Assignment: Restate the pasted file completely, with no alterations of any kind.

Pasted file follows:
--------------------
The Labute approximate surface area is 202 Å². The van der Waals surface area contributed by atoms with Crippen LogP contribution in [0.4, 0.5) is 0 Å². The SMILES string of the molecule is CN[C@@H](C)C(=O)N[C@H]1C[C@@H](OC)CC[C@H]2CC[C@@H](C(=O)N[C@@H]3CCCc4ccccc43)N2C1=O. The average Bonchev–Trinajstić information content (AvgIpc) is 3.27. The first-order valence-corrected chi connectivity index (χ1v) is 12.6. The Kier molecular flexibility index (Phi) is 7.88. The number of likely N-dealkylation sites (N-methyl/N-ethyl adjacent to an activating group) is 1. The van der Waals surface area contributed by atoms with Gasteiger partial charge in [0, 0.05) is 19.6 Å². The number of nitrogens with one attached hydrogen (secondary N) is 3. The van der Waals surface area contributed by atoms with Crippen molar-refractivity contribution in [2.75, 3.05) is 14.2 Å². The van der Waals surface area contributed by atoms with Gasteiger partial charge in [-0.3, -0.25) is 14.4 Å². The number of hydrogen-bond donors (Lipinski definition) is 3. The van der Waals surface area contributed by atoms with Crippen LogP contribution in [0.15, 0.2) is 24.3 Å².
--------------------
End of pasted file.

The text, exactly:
The Labute approximate surface area is 202 Å². The van der Waals surface area contributed by atoms with Crippen LogP contribution in [0.4, 0.5) is 0 Å². The SMILES string of the molecule is CN[C@@H](C)C(=O)N[C@H]1C[C@@H](OC)CC[C@H]2CC[C@@H](C(=O)N[C@@H]3CCCc4ccccc43)N2C1=O. The average Bonchev–Trinajstić information content (AvgIpc) is 3.27. The first-order valence-corrected chi connectivity index (χ1v) is 12.6. The Kier molecular flexibility index (Phi) is 7.88. The number of likely N-dealkylation sites (N-methyl/N-ethyl adjacent to an activating group) is 1. The van der Waals surface area contributed by atoms with Gasteiger partial charge in [0, 0.05) is 19.6 Å². The number of nitrogens with one attached hydrogen (secondary N) is 3. The van der Waals surface area contributed by atoms with Crippen molar-refractivity contribution in [2.75, 3.05) is 14.2 Å². The van der Waals surface area contributed by atoms with Gasteiger partial charge in [-0.3, -0.25) is 14.4 Å². The number of hydrogen-bond donors (Lipinski definition) is 3. The van der Waals surface area contributed by atoms with Crippen LogP contribution in [0.15, 0.2) is 24.3 Å².